Friday, March 27, 2009

Thanks to Ruth: Makin' More Noise than We Did At Home Sayin' the Rosary

(Title adapted from Johnny McEvoy's introductory chatter for his live version of "Spanish Lady.")

Two people whom I have never met, and who I don't think have ever met each other, have unknowingly conspired to take this Friday evening away from me in a most enjoyable way.

Mike Peterson recently posted this list of songs on his website. It's a playlist of sorts, one that his band in his youth, the Bogsiders, might have recorded if they ever had the chance. Longtime friend of this blog, Ruth in coastal South Carolina, took that playlist a step further, tracking down YouTube versions of the songs done by great, great Irish bands, and put them together into a collection that can be played sequentially as an album.

So I did. Several times over.

And I was thrilled, not only by the memories and inspiration and keen sadness and youthful joy that the songs evoke, but by eagerness for Diane's and my next journey to Ireland.

And, inevitably, I was drawn back into our collection of photos from our 2006 stay, and to specific images:

Wicklow High
The high Wicklow Gap, near the site of the battle of Glenmalure, 1580.

"Follow Me Up to Carlow" (performed by Planxty in Ruth's compilation) memorializes the battle's ultimately futile victory:

From Tassagart to Clonmore, there flows a stream of Saxon gore
Och, great is Rory Óg O'More, sending the loons to Hades.
White is sick and Lane is fled, now for black FitzWilliam's head
We'll send it over, dripping red, to Queen Liza and the ladies.

... not to mention to Queen Liza's (Elizabeth's) pirate (Diane's ancestor, Drake) and godson (my ancestor cited in the top bar of this blog.)

Kerry Chickens
Proud redhead, County Kerry, 2006. Maybe when we go back in '10, I'll get a picture of a Kerry pig.

From The Dubliner's version of "McAlpine's Fusiliers":

Oh mother dear, I'm over here and I'm never coming back
What keeps me here is the rake o' beer the ladies and the craic.
I come from county Kerry the land of eggs and bacon
And if you think I'll eat your fish 'n' chips be Jasus your're mistaken.

Portumna end of Lough Derg. This peaceful park became one of Diane's and my favorite places for its beauty and its solitude.

Lough Derg is essentially a wide stretch of the River Shannon, starting at Portumna in the North and stretching several miles southward to the Limerick City area, including Co. Limerick's Garryowen, immortalized in "Sean South" (performed by the Wolf Tones -- a lovely twist of an Irish band monicker -- in Ruth's compilation):

Sad are the homes round Garryowen
Since they lost their joy and pride
And the banshee cry links every vale
Around the Shannon side that city of the ancient walls
The broken treaty stone, undying fame surrounds your name, Sean South from Garryowen.

Mike, thank you for the list. Ruth, thank you for the music. Ireland, thank you.

Sometimes the banshee cry does, indeed, link every vale.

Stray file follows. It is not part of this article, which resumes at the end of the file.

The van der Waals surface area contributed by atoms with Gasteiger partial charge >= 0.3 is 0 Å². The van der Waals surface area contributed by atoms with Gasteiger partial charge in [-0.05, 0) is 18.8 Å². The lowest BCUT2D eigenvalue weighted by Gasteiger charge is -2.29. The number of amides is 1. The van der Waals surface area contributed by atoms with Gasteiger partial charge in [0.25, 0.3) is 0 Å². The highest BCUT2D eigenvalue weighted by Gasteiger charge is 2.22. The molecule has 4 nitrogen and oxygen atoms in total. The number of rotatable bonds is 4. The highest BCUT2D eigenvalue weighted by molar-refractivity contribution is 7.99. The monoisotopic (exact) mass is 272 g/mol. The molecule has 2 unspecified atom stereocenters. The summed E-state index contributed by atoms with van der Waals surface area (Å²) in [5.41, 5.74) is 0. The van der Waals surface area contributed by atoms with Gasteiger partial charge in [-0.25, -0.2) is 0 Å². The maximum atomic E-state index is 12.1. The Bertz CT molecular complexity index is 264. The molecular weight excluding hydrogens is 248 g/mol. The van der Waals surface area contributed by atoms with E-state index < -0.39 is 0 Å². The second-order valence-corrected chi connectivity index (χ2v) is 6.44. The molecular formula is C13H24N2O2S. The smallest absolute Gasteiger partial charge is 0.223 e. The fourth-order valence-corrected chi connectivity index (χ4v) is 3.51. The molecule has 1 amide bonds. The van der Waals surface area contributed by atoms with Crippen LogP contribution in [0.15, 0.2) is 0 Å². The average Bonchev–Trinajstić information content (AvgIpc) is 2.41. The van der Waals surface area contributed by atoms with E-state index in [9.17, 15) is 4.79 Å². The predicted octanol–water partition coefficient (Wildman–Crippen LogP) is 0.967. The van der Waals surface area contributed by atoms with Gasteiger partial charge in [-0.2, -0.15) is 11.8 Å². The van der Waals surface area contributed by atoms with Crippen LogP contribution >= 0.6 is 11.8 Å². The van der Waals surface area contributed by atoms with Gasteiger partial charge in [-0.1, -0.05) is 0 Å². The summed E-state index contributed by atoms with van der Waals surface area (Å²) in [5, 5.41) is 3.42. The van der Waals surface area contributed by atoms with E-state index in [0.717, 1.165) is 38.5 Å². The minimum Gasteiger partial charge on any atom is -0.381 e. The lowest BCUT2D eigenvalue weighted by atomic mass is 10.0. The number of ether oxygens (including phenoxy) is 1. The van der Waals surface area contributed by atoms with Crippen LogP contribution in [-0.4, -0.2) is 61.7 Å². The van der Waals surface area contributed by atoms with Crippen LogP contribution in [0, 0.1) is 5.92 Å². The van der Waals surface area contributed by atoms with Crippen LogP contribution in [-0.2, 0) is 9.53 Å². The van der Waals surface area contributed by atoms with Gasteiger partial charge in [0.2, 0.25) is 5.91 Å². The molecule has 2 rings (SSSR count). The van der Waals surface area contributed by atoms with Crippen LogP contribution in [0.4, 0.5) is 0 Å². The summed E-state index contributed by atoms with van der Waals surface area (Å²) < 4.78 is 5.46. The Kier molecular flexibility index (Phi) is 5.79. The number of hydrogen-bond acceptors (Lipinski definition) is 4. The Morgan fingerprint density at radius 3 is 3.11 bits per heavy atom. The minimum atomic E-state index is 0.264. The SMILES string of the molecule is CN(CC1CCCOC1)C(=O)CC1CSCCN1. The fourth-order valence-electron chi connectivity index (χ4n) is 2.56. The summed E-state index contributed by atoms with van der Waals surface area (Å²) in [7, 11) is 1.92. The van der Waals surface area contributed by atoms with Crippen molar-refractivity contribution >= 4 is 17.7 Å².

Margaret Ryall said...

This post was of great interest to me because these are all songs I grew up hearing. Then my husband continued adding to my knowledge of Irish ballads with his collection of Irish music.

If you know anything about the history of Newfoundland, you will know that there is a heavy Irish influence on the culture. Early settlers came from Ireland through the fishery. There are sections of Newfoundland that sound more Irish than the Irish!

Nostalgic for the Pleistocene said...

I'm so glad everyone is enjoying the playlist, but don't give me too much credit! Mike put a lot of effort into choosing the selections for that post. All i did was click them into a playlist, which, i swear, took about 3 minutes! Just terrific music, worth keeping around.

Mike said...

When I visited St. John's in the summer of 1968, my girlfriend gave me a look around the place and we ended up down at the harbor. I saw a fruit store and wondered if the grape boycott -- quite a big deal in progressive circles in the US at the time -- had reached this far east. So I asked the fellow working there if these were California grapes. His answer, "Well, I wouldn't know, but Himself will be back in a bit and he could tell ya."

You can't quite see Ireland from there, but you can sure hear it!

Sherwood Harrington said...

Can't you swim from Newfoundland to Ireland? Maybe not, but you can certainly fly the route, even in a very primitive aircraft, as proven by Alcock and Brown in their 1919 flight from St. John's to a bog near Clifden.

The memorials in the bog to that epochal flight are (or were in 2006) maintained by a self-appointed curator, Marty Conneely. In a neat "more Irish than the Irish" moment, here's a shot of Marty and me taken by Diane in Connemara.

Tycho Brahe said...

I really enjoyed your blog. It is most impressive: interesting and evocative content, elegant design, and beautiful photography.

I'm new to the blogosphere and have never been inspired to leave a comment before. I hope that this reached you.

Sherwood Harrington said...

Thanks very much for the kind words, Tycho! I appreciate them very much.

Given your monicker, you might be interested in this entry.